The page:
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Lightfoot's Apostolic Fathers In English - J. B. Lightfoot, D. D., D.C. L., LL. D.

THE Didache is a church-manual of primitive Christianity or of some section of it. It is called ‘The Teaching of the Apostles’ or ‘The Teaching of the Twelve Apostles.’ The latter appears in the manuscript; but the former is the designation in several ancient writers who refer to it. It is therefore adopted as the title here. The manual consists of two parts: (1) a moral treatise founded on an ancient work called ‘The Two Ways,’ and setting forth the paths of righteousness and unrighteousness, of life and death respectively. This first part is not necessarily altogether of Christian origin; indeed there is reason to believe that some portions of it were known to the Jews, and perhaps also to the Greeks, though it has undoubtedly gathered by accretions. (2) The second part gives directions affecting church rites and orders. It treats of baptism, prayer and fasting, the eucharist and agape, the treatment of apostles and prophets, of bishops and deacons, the whole closing with a solemn warning to watchfulness in view of the second coming of Christ.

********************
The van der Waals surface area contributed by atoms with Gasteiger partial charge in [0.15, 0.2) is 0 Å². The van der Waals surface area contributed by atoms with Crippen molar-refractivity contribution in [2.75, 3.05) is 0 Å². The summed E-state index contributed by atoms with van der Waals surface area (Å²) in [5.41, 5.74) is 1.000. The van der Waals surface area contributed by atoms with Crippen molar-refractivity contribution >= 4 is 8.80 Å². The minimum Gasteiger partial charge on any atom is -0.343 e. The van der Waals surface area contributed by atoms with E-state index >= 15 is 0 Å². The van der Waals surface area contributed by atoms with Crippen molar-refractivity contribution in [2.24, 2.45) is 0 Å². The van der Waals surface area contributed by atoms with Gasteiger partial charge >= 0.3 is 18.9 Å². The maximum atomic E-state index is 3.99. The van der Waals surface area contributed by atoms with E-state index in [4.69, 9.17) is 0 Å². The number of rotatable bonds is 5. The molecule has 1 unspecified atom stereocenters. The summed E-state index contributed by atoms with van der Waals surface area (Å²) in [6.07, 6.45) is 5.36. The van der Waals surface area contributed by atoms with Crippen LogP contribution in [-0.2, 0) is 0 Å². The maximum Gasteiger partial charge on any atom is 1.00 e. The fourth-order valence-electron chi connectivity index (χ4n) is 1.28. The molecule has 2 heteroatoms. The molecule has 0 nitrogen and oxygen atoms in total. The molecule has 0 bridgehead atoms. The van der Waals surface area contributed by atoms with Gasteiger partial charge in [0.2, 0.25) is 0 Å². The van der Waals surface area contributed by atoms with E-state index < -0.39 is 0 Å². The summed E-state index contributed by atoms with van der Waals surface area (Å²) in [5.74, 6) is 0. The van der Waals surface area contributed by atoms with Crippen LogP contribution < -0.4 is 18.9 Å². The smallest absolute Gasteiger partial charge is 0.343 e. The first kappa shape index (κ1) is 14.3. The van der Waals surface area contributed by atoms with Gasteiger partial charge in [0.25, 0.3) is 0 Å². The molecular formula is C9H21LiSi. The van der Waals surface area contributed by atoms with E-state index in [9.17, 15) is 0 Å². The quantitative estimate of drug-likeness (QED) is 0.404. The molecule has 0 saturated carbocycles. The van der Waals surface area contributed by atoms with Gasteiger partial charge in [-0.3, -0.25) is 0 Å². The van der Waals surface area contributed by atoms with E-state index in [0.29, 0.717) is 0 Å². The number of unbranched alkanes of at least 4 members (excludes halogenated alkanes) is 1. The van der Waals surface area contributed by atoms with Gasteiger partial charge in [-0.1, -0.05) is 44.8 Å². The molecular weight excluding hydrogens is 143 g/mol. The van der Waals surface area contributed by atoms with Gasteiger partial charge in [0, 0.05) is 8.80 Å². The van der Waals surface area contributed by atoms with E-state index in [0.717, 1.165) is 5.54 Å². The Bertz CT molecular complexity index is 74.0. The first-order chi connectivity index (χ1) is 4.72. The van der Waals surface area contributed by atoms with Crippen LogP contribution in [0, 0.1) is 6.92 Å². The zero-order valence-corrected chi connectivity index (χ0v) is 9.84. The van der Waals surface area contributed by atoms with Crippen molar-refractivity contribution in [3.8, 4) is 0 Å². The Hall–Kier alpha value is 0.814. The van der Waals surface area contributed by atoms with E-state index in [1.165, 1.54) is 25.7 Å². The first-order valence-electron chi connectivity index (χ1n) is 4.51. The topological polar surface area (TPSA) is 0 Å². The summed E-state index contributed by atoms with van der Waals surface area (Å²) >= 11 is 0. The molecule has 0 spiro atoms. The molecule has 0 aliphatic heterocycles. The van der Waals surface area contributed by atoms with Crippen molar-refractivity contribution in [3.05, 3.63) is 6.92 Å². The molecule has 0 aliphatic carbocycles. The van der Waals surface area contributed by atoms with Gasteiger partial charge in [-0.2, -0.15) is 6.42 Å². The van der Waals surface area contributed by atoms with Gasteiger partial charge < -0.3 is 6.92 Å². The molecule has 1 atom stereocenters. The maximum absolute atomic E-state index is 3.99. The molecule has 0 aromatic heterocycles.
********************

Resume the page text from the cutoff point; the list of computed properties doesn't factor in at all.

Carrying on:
The work is obviously of very early date, as is shown by the internal evidence of language and subject-matter. Thus for instance the itinerant prophetic order has not yet been displaced by the permanent localized ministry, but exists side by side with it as in the lifetime of S. Paul (Eph. 4:11, 1 Cor. 12:28). Secondly, episcopacy has apparently not yet become universal; the word ‘bishop’ is still used as synonymous with ‘presbyter,’ and the writer therefore couples ‘bishops’ with ‘deacons’ (§ 15) as S. Paul does (1 Tim. 3:1–8, Phil. 1:1) under similar circumstances. Thirdly, from the expression in § 10 ‘after ye have been filled’ it appears that the agape still remains part of the Lord’s Supper. Lastly, the archaic simplicity of its practical suggestions is only consistent with the early infancy of a church. These indications point to the first or the beginning of the second century as the date of the work in its present form.

As regards the place of writing, opinion in the first instance had been strongly in favour of Egypt, because the Teaching was early quoted by Egyptian writers; but from the casual allusion in § 9 to the ‘corn scattered upon the mountains’ it will appear to have been written either in Syria or Palestine.








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